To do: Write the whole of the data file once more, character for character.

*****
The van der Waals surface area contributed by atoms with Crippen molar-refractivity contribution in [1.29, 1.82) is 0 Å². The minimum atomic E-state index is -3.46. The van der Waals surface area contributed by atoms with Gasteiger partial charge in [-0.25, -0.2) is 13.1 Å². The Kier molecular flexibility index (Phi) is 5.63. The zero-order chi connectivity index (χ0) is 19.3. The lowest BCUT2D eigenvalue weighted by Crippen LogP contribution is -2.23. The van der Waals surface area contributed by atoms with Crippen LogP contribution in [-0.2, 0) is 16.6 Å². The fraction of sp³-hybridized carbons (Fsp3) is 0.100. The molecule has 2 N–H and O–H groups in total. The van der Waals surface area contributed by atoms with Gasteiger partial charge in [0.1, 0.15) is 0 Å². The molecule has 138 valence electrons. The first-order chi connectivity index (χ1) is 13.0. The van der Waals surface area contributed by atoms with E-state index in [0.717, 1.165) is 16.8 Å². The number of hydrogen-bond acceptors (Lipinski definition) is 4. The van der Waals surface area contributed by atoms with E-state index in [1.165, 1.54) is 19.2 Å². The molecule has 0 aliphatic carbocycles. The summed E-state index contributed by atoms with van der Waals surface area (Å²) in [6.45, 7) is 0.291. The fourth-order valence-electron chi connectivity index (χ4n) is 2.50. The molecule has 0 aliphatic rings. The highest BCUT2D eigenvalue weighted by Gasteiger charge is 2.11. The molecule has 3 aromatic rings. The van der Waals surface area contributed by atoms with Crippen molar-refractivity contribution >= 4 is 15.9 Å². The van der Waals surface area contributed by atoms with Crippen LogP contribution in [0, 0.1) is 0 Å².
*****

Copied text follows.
The van der Waals surface area contributed by atoms with Crippen molar-refractivity contribution in [1.29, 1.82) is 0 Å². The minimum atomic E-state index is -3.46. The van der Waals surface area contributed by atoms with Gasteiger partial charge in [-0.25, -0.2) is 13.1 Å². The Kier molecular flexibility index (Phi) is 5.63. The zero-order chi connectivity index (χ0) is 19.3. The lowest BCUT2D eigenvalue weighted by Crippen LogP contribution is -2.23. The van der Waals surface area contributed by atoms with Crippen LogP contribution in [-0.2, 0) is 16.6 Å². The fraction of sp³-hybridized carbons (Fsp3) is 0.100. The molecule has 2 N–H and O–H groups in total. The van der Waals surface area contributed by atoms with Gasteiger partial charge in [0.1, 0.15) is 0 Å². The molecule has 138 valence electrons. The first-order chi connectivity index (χ1) is 13.0. The van der Waals surface area contributed by atoms with E-state index in [0.717, 1.165) is 16.8 Å². The number of hydrogen-bond acceptors (Lipinski definition) is 4. The van der Waals surface area contributed by atoms with E-state index in [1.165, 1.54) is 19.2 Å². The molecule has 0 aliphatic carbocycles. The summed E-state index contributed by atoms with van der Waals surface area (Å²) in [6.45, 7) is 0.291. The fourth-order valence-electron chi connectivity index (χ4n) is 2.50. The molecule has 0 aliphatic rings. The highest BCUT2D eigenvalue weighted by Gasteiger charge is 2.11. The molecule has 3 aromatic rings. The van der Waals surface area contributed by atoms with Crippen molar-refractivity contribution >= 4 is 15.9 Å². The van der Waals surface area contributed by atoms with Crippen LogP contribution in [0, 0.1) is 0 Å².